So does this cover scream Titanic to you like it did me? It got my attention immediately, and I wanted to check out what this author was about. Disclaimer: This story is actually much more “Beauty and the Beast” than Titanic.
THE PLOT: Poor innocent Anna, the daughter of a country doctor, has been the object of a terrible violation. Her father’s apprentice, Jasper Rawlins, spied on her personal moments and made all sorts of drawings of her unclothed. Then he sold them to the ribald Marquess of Henshaw, claiming that the subject posed willingly. The nobleman doesn’t care…he’s showing the pictures of “The Beautiful One” far and wide in Society, promising to release the mysterious model’s at a fabulous party. He even wants Anna to pose for a risqué portrait with him to be unveiled at the party. Once Anna’s identity is revealed, she’ll be completely ruined. Unprotected, with no alternatives, Anna goes into hiding as a seamstress at a girl’s school. Her plans to hide to awry when the school expels one of its students and sends Anna as the girl’s chaperone to escort her to her uncle’s estate.
Will Halifax, Viscount Grandville, lost his beloved wife in a riding accident and has been behaving like a hermit in his period of deep mourning. He is not amused when his niece, Lizzie, is delivered from her school, hoping to live with him. With no desire to return to society and no interest in sponsoring his niece’s debut, he tells Lizzie’s chaperone he’ll be finding another school for her. Anna sees the girl’s loneliness (she’s lost her parents, too) and fights for her to stay with Will. Will treats Anna poorly until they start to bond, and a gentle, tentative romance begins. But will their relationship survive the revelation of “The Beautiful One?”
MY TWO CENTS: The style of this book reminded me very much of Grace Burrowes. It was quiet and slow-building with very little (if any) humor and no spying, danger, or other action. For me, this means it got a little long in the middle while Will and Anna were building their romance, but Anna wasn’t confiding her troubles to him. If Anna had just told him what was happening, Will probably would have taken care of it much earlier. As it is, the anticipation (and frustration) of Rawlins, Henshaw, and “The Beautiful One” builds until the last minute, and then is over very quickly. Personally, I would have enjoyed faster pacing throughout.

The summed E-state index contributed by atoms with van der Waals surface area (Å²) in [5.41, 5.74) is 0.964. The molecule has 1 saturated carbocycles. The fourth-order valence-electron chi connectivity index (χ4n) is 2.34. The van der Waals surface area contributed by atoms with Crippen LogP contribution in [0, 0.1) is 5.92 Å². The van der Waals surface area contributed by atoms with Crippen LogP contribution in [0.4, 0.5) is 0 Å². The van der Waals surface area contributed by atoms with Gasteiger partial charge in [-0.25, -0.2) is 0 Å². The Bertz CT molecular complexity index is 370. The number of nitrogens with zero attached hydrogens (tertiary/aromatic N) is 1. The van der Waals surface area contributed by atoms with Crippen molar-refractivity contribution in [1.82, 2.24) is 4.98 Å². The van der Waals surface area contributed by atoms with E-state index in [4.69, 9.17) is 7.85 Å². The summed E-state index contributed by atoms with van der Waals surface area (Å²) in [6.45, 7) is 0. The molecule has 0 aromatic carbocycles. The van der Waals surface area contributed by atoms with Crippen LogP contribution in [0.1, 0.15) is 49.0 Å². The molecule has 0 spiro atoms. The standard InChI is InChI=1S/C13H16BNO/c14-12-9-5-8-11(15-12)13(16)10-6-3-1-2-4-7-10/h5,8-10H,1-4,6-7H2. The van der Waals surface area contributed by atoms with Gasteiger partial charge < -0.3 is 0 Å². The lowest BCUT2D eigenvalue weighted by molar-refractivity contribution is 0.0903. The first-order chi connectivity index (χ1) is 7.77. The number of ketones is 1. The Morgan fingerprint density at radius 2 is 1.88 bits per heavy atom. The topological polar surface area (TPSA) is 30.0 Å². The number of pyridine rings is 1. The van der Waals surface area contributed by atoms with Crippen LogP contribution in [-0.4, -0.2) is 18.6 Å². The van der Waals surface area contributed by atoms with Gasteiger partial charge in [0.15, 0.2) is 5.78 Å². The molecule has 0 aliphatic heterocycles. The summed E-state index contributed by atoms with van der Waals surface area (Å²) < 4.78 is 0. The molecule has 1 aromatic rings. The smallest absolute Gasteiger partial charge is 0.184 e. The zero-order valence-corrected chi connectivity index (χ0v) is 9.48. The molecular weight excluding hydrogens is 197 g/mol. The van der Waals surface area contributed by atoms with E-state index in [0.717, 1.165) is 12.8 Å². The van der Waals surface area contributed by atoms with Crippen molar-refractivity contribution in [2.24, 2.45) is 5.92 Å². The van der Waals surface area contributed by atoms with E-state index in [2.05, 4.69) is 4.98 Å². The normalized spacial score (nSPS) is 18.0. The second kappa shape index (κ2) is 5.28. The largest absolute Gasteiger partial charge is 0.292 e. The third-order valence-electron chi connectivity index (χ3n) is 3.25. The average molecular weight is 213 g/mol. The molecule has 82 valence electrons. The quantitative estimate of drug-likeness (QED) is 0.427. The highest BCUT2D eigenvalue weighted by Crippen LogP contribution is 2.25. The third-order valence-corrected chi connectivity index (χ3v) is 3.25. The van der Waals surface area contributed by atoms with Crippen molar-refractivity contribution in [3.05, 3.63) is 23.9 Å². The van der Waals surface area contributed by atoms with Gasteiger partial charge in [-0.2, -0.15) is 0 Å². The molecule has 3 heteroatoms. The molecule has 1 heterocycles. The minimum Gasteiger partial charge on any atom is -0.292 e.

Having said that, it’s a sweet story with a catalyst I hadn’t heard before, although the general premise is familiar. Will is very “beastly” indeed at first, and the arrival of Anna, Lizzie, and then Will’s brother and stepmother bring light and life back into his home. Gradually he comes back to life, and learns a few things about love in the process. I really like Will. Of course, it’s hard to dislike a landowner who buries his grief in crafting better homes for his tenants, no matter how cranky and miserable he is otherwise.
BOTTOM LINE: Perfect for fans of Grace Burrowes, but not for readers who want a lot of humor or action and danger in their romance. I felt that it got a little slow by the middle, and then wrapped up too quickly.
TEACUP RATING: Three-and-a-half out of five teacups.
ON SALE DATE: Available June 2, 2015, in paperback and eformats.
Note: Review is based on an ARC provided by the publisher via Netgalley in exchange for an honest review.